“The sign of the coming of the messiah is the suppression of oppression: the messiah arrives when injustice is overcome. When we struggle for a just world in which there is not servitude, oppression, or slavery, we are signifying the coming of the messiah. Therefore the messianic promises bind tightly together the kingdom of God and better living conditions for human beings...The kingdom comes to suppress injustice.”
By addressing an issue that concerns me the most, Gutierrez was able to show that God is one with the poor, and that He provides special attention “toward those who have been excluded from the banquet of life.” This divine solidarity with the destitute and the oppressed is best reflected in the humble circumstances of Christ’s own birth 2000 years ago and in his repeated appeal to “love one’s neighbor.”
And like other adherents of liberation theology, Gutierrez draws inspiration from Luke 6:20-21 where we find Jesus on the outskirts of Capernaum, telling his disciples:
Blessed are you who are poor, for yours is the Kingdom of God.
Blessed are you who hunger now, for you will be satisfied.
Blessed are you who weep now, for you will laugh. (NIV)
It is this sentiment that is also shared by Pope Francis – the former Jorge Bergoglio – who also hails from Latin America. In his recent exhortation entitled “Evangelii Gaudium” for instance, the Holy Father called on “each individual Christian…to be an instrument for the liberation and promotion of the poor [to enable] them to be fully a part of society.” This can be done, the Pope went on, not only through our “small daily acts of solidarity” but by “working to eliminate the structural causes of poverty.”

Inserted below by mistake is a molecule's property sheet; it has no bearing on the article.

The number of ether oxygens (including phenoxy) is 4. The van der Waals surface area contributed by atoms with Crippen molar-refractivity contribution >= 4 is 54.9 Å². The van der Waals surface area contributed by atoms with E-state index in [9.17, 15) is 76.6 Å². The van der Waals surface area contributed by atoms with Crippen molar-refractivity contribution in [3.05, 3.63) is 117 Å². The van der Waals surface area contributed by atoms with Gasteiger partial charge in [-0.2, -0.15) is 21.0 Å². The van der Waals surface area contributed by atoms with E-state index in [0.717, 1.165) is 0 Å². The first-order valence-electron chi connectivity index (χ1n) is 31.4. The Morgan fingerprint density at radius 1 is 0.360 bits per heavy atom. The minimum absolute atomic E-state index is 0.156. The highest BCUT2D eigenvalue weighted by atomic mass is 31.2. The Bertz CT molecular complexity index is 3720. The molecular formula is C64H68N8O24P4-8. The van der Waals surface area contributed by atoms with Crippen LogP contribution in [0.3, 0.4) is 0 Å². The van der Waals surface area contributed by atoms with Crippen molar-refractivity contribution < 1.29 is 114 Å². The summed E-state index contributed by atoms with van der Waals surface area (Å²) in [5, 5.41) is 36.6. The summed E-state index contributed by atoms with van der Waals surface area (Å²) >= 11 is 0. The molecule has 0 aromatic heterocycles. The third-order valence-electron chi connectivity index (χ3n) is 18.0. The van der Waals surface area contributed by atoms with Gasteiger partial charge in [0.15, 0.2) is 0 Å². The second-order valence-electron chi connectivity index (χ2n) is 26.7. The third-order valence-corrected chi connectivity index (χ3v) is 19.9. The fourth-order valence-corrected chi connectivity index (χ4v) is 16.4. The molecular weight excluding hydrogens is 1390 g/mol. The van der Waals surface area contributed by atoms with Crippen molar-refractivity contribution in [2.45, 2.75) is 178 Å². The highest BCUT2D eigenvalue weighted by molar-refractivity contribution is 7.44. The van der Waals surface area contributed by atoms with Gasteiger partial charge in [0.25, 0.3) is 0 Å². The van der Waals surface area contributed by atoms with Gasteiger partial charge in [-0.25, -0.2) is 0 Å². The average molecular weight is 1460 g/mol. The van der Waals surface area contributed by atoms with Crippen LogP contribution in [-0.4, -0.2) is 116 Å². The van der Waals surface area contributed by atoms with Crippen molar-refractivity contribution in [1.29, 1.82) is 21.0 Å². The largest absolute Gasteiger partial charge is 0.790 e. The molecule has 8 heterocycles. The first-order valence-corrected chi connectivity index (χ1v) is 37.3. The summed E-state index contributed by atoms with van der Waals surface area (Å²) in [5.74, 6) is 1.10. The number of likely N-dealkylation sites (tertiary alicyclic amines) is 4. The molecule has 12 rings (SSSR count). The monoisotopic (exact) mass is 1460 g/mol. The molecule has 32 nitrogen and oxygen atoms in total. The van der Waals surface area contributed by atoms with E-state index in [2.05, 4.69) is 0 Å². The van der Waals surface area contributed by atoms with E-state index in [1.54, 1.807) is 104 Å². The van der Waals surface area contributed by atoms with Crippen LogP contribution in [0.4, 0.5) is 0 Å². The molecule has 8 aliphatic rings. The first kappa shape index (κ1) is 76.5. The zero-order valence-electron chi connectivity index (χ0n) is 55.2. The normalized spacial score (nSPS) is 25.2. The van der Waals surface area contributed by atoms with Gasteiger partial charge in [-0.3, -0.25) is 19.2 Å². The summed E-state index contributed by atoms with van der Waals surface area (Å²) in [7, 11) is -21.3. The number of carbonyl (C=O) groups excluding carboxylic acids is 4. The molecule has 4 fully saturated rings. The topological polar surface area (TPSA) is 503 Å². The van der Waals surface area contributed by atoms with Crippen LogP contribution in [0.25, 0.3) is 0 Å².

This does not mean, however, that Francis has fully embraced liberation theology or that the Vatican is now officially endorsing such teachings. The Pope, in fact, was critical of the Left’s use of liberation theology when he was still archbishop of Buenos Aires, and had even condemned the use of violence to end the reign of Argentina’s brutal military dictatorship.
Nonetheless, there have been signs of growing reconciliation between liberation theologians and the Holy See since Pope Francis’ election in 2013. In January 2014, for example, the Pontiff agreed to meet with Fr Arturo Paoli, an Italian priest and a known advocate of liberation theology; 4 months earlier, Gustavo Gutierrez was invited to a private meeting at the papal residence.
These warming relations are, in fact, so apparent that the Vatican’s semi-official newspaper, L'Osservatore Romano, even issued a statement on September 3, 2013, asserting that liberation theology can no longer “remain in the shadows to which it has been relegated for some years, at least in Europe.”
And with a Pope who wants to have “a Church which is poor and for the poor,” liberation theologians have much to hope for. Of course, it remains uncertain how this reconciliation process will eventually turn out. But if that dialogue is to succeed, then all that is needed is a simple prayer and a great leap of faith. – Rappler.com
Francis Isaac is a researcher for De La Salle University-Jesse M. Robredo Institute of Governance (DLSU-JRIG). A part of the Evangelical confession, the author believes in the importance of dialogue, not only among different Christian denominations, but also with people from other faiths.